The Ruth Ellis Center
Named for the pioneering lesbian who opened her Detroit home to gay African-American kids in the 1930s, this center provides a safe, supportive environment for urban youth to address issues of sexuality and the challenges of life at home. 77 Victor St., Highland Park; 313-867-6936; ruthelliscenter.org
Continue helping animals in need and educating dog owners is what "C.H.A.I.N.E.D." stands for. This local nonprofit helps enhance the lives of dogs in Southwest Detroit and Downriver by educating owners of chained and outside canines. They provide insulated doghouses, fences, spay and neuter assistance, heartworm prevention, and owner education. You can help by donating money, volunteering (thanks to volunteers, they've helped over 1,100 dogs to date), donating dog-related items, or attending their charity events that help raise money for the cause. chained2011.org.
Greening of Detroit
Now a long-established and well-known nonprofit in the Motor City, the Greening of Detroit makes sure the city is, well, green. But planting trees isn't all they do; they also do workforce development, which imparts its students with skills in landscape reading and estimating, irrigation systems, plant maintenance, and more. To support the Greening of Detroit and all their efforts, you can make a donation, or volunteer either as an individual or with a group. greeningofdetroit.com.
Gleaners Community Food Bank
Founded in Detroit in 1977, this nonprofit is dedicated to uniting hungry people with food. The organization collects and distributes food throughout the year by accepting donations and holding food drives. You can help by volunteering to package bundles of food that will go to the needy or by donating cash or parcels of non-perishable goods. gfcb.org.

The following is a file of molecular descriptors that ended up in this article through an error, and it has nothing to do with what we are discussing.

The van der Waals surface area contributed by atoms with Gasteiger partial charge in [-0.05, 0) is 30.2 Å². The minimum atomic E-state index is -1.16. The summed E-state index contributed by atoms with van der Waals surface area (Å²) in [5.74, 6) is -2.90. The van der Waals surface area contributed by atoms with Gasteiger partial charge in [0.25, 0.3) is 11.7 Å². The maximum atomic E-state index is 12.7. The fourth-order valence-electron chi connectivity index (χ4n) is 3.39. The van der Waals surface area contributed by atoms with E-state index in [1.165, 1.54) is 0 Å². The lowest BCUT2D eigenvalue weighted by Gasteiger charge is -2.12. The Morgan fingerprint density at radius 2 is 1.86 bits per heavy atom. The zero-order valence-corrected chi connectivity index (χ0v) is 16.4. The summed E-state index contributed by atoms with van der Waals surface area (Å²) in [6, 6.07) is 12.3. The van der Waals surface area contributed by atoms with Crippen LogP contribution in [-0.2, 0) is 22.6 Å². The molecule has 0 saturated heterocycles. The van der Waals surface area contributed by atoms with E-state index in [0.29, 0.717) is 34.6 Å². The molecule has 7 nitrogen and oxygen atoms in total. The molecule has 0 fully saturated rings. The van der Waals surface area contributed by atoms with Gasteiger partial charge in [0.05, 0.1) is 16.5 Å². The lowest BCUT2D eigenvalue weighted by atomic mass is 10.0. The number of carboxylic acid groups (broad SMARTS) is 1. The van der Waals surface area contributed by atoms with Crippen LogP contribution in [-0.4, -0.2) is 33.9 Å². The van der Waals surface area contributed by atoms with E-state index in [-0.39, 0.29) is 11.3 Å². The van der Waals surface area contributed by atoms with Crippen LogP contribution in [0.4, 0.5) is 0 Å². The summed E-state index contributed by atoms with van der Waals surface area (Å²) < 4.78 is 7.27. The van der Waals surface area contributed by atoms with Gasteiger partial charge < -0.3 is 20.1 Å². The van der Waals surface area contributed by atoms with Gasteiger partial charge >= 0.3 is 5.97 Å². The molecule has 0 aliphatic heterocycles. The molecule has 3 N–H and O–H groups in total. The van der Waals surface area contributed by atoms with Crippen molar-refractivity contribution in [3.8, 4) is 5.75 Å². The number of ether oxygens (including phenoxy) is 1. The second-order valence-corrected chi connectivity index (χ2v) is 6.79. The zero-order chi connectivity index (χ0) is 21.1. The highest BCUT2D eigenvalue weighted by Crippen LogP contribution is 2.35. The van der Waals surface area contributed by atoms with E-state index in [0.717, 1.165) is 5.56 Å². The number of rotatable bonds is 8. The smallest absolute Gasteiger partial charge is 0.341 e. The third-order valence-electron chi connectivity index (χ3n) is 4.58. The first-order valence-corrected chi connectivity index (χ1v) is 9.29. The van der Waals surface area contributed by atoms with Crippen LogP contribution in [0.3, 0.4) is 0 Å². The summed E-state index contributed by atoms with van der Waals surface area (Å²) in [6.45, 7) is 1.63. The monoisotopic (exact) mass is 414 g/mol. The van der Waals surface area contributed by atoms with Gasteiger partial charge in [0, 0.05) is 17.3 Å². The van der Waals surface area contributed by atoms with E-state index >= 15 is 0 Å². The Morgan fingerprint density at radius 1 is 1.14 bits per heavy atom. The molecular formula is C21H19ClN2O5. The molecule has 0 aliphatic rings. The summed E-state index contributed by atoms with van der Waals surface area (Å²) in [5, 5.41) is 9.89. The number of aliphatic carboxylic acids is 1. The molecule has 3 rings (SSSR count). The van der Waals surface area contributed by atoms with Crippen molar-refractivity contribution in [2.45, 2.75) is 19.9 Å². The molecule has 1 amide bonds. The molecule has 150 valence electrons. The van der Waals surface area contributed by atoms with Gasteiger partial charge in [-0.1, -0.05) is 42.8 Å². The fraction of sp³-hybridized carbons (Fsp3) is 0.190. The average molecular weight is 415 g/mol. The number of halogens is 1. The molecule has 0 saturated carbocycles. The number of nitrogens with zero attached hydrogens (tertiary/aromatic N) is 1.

Formed in 2013, Healthy Detroit is a nonprofit public health organization dedicated to building a culture of healthy, active living in the city of Detroit. Healthy Detroit's goal is to help decrease the number of citizens suffering from preventable, chronic illnesses and to improve access to healthy food options in the city's neighborhoods. By offering people the resources to make healthy choices, Healthy Detroit strives to reduce disparities in access to quality health care and aims to improve the quality of life, health, and well-being of every Detroiter at every stage of life. (Full disclosure: MT sales rep Eric Holka serves on the board.) healthydetroit.org.
Navin Field Grounds Crew
Since 2010 this team of tireless volunteers has preserved the land of old Tiger Stadium (originally known as Navin Field) — the infield, the outfield, and the ballpark's historic dimensions. They've even installed a Little League diamond. While they're not a formal nonprofit, the do have a number of expenses, including lawn mowers and garbage bags. Gift cards to Lowe's and Home Depot are always helpful. And they can always use a hand picking up trash and caring for the field. Cleaning "The Corner" on Christmas Day has become an annual tradition, one you and your family are invited to take part in. Facebook.com/NFGC2010.